1) Bring the people with whom you want to interact or influence into your research program, take them into the field with you, give them responsibility for collecting data, maximize the overlap of research and outreach;
2) Several NGOs are poised to translate science into action so engage with them for maximal effectiveness; don’t reinvent the wheel;
3) Take advantage of ready audiences that you have ready access to; and
4) Use social networking. It’s easy, so why not? It offers a way to practice being accessible and transparent.
5) Outreach through your family. For example, why not develop an outreach program through your own children’s school, or your parents’ seniors program? Once you’ve spun up a great approach, you can broaden out to the larger community.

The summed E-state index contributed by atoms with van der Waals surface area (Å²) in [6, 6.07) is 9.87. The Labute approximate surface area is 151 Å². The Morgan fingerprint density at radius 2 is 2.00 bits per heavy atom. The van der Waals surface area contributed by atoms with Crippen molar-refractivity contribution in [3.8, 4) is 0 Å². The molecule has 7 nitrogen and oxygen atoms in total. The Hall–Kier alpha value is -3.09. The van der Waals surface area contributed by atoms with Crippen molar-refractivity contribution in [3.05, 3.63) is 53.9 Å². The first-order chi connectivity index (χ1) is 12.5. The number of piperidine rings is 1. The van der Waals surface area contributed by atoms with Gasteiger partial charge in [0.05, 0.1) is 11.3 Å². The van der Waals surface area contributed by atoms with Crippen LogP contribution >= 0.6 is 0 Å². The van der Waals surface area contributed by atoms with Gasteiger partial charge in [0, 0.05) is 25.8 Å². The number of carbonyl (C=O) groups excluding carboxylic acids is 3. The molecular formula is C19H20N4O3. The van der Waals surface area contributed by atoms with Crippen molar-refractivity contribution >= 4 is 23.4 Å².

Because time spent doing outreach does not have to conflict with your scientific goals, we encourage you to identify your own reasons for reaching outside the Ivory Tower. Look for opportunities for outreach efficiency through training, activities that involve flexible time commitments, and assistance with outreach administration (Andrews et al. 2005; Ecklund et al. 2012). And look for ways to make your activities do “double duty”: of the many goals you are chasing towards tenure or promotion, which of them can be melded with an engagement activity? How can one of your ‘science’ hours become an hour of engagement as well? Think of it as a kind of funny math: how can you take 2 hours and get the equivalent of 2 hours of outreach and 2 hours of science out of it? It might be the toughest calculus problem you’ll encounter this year, but the answer could change your future, and our world.